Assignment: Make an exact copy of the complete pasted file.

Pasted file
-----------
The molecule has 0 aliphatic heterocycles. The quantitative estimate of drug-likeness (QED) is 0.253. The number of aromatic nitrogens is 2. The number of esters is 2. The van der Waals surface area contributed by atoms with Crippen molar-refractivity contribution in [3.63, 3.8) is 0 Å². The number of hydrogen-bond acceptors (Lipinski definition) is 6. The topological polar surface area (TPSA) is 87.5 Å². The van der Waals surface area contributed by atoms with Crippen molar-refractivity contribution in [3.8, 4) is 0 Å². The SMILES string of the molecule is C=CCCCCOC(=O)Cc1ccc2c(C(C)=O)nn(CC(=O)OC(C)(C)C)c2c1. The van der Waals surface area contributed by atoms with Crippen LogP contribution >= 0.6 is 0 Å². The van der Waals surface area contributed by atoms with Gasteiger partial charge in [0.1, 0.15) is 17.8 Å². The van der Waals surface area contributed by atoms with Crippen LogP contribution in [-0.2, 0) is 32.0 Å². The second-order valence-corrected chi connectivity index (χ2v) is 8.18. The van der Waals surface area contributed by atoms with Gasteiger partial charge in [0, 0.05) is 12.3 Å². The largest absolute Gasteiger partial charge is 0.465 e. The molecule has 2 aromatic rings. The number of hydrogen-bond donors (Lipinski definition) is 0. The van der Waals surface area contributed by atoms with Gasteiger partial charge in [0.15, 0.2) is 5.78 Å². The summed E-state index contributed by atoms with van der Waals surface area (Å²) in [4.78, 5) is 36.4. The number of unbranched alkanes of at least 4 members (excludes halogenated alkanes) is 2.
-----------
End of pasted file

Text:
The molecule has 0 aliphatic heterocycles. The quantitative estimate of drug-likeness (QED) is 0.253. The number of aromatic nitrogens is 2. The number of esters is 2. The van der Waals surface area contributed by atoms with Crippen molar-refractivity contribution in [3.63, 3.8) is 0 Å². The number of hydrogen-bond acceptors (Lipinski definition) is 6. The topological polar surface area (TPSA) is 87.5 Å². The van der Waals surface area contributed by atoms with Crippen molar-refractivity contribution in [3.8, 4) is 0 Å². The SMILES string of the molecule is C=CCCCCOC(=O)Cc1ccc2c(C(C)=O)nn(CC(=O)OC(C)(C)C)c2c1. The van der Waals surface area contributed by atoms with Crippen LogP contribution >= 0.6 is 0 Å². The van der Waals surface area contributed by atoms with Gasteiger partial charge in [0.1, 0.15) is 17.8 Å². The van der Waals surface area contributed by atoms with Crippen LogP contribution in [-0.2, 0) is 32.0 Å². The second-order valence-corrected chi connectivity index (χ2v) is 8.18. The van der Waals surface area contributed by atoms with Gasteiger partial charge in [0, 0.05) is 12.3 Å². The largest absolute Gasteiger partial charge is 0.465 e. The molecule has 2 aromatic rings. The number of hydrogen-bond donors (Lipinski definition) is 0. The van der Waals surface area contributed by atoms with Gasteiger partial charge in [0.15, 0.2) is 5.78 Å². The summed E-state index contributed by atoms with van der Waals surface area (Å²) in [4.78, 5) is 36.4. The number of unbranched alkanes of at least 4 members (excludes halogenated alkanes) is 2.